WooCommerce vs. Shopify: The Ultimate Battle


If you’re starting an e-commerce business, you’re likely weighing up two different platforms: Shopify and WooCommerce.

Choosing the right platform is key to firing up a first-rate online shop that targets the right people. So, we’ve put together some of the questions to keep in mind for choosing an e-commerce platform, taking a good, hard look at how WooCommerce and Shopify really measure up.

How easy is it to use?

Your e-commerce site needs to be easy for you to manage so that it doesn’t take over your life. Your product is beautiful, your service is second to none, and your time is too valuable to be wasted screwing around with a CMS that you don’t understand.

Shopify is very easy to use for beginners, but the trade-off is the limitation on how much control you have over the design of your store. WooCommerce is harder to get to grips with, but it is much more flexible in how you can use it. When it comes to your customers using the store, Shopify is naturally user-friendly, but with WooCommerce, the bulk of the UX will be down to how you set it all up.

Ultimately, it comes down to whether you want a more bespoke and unique design that you can afford to invest time into or something that pretty much runs itself.

How quickly can you build and launch a site?

Shopify is super simple to get up and running; all you need to do is create an account, purchase or sync a domain and choose your theme. If you’re short on time for the launch and need something basic that serves the purpose, this is probably the option for you. Shopify is very much easier from the outset for do-it-yourselfers.

WooCommerce, on the other hand, can be a little more complicated. WooCommerce is a plugin for WordPress, which means you should be familiar with the WordPress interface before installing the WooCommerce plugin and learning that too.
If you’re already a wiz at WordPress, this should be no issue for you. Similarly, if you’re working with an experienced developer, they’ll have the skills and know-how to build a site that works for you (although you should keep in mind that a more bespoke and complex design will take longer).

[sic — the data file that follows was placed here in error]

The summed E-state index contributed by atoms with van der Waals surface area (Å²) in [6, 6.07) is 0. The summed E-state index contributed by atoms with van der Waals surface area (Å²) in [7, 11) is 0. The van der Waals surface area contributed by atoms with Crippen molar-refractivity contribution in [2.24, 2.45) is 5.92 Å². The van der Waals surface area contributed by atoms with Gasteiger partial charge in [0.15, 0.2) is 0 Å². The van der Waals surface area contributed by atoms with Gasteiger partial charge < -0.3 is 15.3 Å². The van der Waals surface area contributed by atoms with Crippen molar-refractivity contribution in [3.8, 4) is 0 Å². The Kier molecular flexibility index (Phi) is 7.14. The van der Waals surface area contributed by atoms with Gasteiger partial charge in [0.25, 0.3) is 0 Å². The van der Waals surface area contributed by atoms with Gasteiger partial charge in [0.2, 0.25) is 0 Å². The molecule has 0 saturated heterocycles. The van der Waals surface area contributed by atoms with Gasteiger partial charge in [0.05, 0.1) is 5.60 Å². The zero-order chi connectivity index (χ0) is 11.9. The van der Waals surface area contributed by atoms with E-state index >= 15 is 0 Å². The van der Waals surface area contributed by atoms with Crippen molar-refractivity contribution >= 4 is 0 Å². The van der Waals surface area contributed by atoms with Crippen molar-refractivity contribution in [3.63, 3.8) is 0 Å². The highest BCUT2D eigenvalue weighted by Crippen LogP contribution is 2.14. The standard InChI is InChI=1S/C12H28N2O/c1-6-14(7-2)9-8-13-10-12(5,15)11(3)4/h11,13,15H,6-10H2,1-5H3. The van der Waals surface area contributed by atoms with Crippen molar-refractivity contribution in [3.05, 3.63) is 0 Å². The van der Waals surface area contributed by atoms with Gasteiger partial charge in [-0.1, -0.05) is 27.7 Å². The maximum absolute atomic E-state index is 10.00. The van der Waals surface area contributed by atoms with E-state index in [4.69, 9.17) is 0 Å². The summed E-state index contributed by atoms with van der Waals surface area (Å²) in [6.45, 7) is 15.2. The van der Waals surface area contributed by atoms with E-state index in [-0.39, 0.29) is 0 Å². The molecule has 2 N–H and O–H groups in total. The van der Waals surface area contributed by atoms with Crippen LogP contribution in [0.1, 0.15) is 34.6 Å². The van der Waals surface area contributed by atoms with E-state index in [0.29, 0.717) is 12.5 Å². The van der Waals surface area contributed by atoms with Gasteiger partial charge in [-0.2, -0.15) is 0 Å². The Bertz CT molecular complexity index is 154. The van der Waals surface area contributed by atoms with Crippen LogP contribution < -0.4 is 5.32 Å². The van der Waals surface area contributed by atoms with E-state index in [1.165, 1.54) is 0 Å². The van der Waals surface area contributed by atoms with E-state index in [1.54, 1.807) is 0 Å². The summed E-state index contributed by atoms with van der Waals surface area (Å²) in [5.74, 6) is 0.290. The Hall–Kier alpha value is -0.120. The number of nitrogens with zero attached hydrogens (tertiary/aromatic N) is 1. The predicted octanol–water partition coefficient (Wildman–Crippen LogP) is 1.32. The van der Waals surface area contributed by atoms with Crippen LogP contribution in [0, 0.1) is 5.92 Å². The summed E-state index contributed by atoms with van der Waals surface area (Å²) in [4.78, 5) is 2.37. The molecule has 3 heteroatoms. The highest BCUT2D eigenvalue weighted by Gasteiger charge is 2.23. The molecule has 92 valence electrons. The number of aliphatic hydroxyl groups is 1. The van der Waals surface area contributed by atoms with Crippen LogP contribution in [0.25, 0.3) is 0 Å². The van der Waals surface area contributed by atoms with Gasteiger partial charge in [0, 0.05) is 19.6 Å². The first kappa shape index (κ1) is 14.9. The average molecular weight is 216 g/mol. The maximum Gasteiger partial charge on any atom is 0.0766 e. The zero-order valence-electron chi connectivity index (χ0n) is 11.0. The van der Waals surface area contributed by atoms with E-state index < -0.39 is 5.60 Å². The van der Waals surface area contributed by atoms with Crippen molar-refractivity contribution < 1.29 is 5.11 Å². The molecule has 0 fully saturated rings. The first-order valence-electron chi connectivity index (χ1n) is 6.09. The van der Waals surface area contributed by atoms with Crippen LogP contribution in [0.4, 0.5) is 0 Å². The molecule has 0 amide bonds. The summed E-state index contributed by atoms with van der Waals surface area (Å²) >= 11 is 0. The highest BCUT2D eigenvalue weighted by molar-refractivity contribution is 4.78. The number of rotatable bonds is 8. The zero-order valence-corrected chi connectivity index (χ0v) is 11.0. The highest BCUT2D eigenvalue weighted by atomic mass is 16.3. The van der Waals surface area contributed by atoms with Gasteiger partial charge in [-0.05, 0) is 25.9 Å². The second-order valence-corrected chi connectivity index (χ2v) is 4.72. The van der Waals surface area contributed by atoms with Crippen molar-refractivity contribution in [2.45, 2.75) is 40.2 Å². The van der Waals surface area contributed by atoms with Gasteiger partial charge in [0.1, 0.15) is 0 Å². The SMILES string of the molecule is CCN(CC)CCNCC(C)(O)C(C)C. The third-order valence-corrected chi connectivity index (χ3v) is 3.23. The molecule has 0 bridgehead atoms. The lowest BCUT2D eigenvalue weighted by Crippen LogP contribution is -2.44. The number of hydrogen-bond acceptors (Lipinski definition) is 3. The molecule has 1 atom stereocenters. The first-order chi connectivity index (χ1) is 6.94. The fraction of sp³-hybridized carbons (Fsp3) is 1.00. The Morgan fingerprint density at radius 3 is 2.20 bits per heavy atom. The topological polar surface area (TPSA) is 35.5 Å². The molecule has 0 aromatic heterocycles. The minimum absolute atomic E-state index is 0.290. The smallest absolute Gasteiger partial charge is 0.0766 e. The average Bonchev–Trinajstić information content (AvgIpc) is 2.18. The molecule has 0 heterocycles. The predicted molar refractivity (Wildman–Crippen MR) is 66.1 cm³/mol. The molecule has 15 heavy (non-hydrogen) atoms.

How flexible is it?

One of the key things you should be looking at from your shop builder is how much control you have over the site’s functionality. Both WooCommerce and Shopify let you customise your theme and utilise plugins (for WooCommerce) or apps (for Shopify).

WooCommerce is the more flexible of the two when it comes to DIY site builds. Not just because of the coding capabilities, but also for the lack of caps on product variations and options, meaning you can take orders for personalised items more easily.

WooCommerce is designed for developers – the code and themes are open source so developers can quickly view the publicly available files straight away and become familiar with best practises.

Every template can be customised and/or completely rewritten making it very popular with developers and non-developers alike. Non-developers can drop in pre-made snippets which are freely available on the WooCommerce website.

Having said that, developers who know the language can get as much flexibility with Shopify as with WooCommerce and create super-cool and unique designs. As official ‘Shopify Experts’, developing custom and bespoke Shopify sites is something we are doing here at Studio Illicit for a selection of clients.

What payment methods are offered?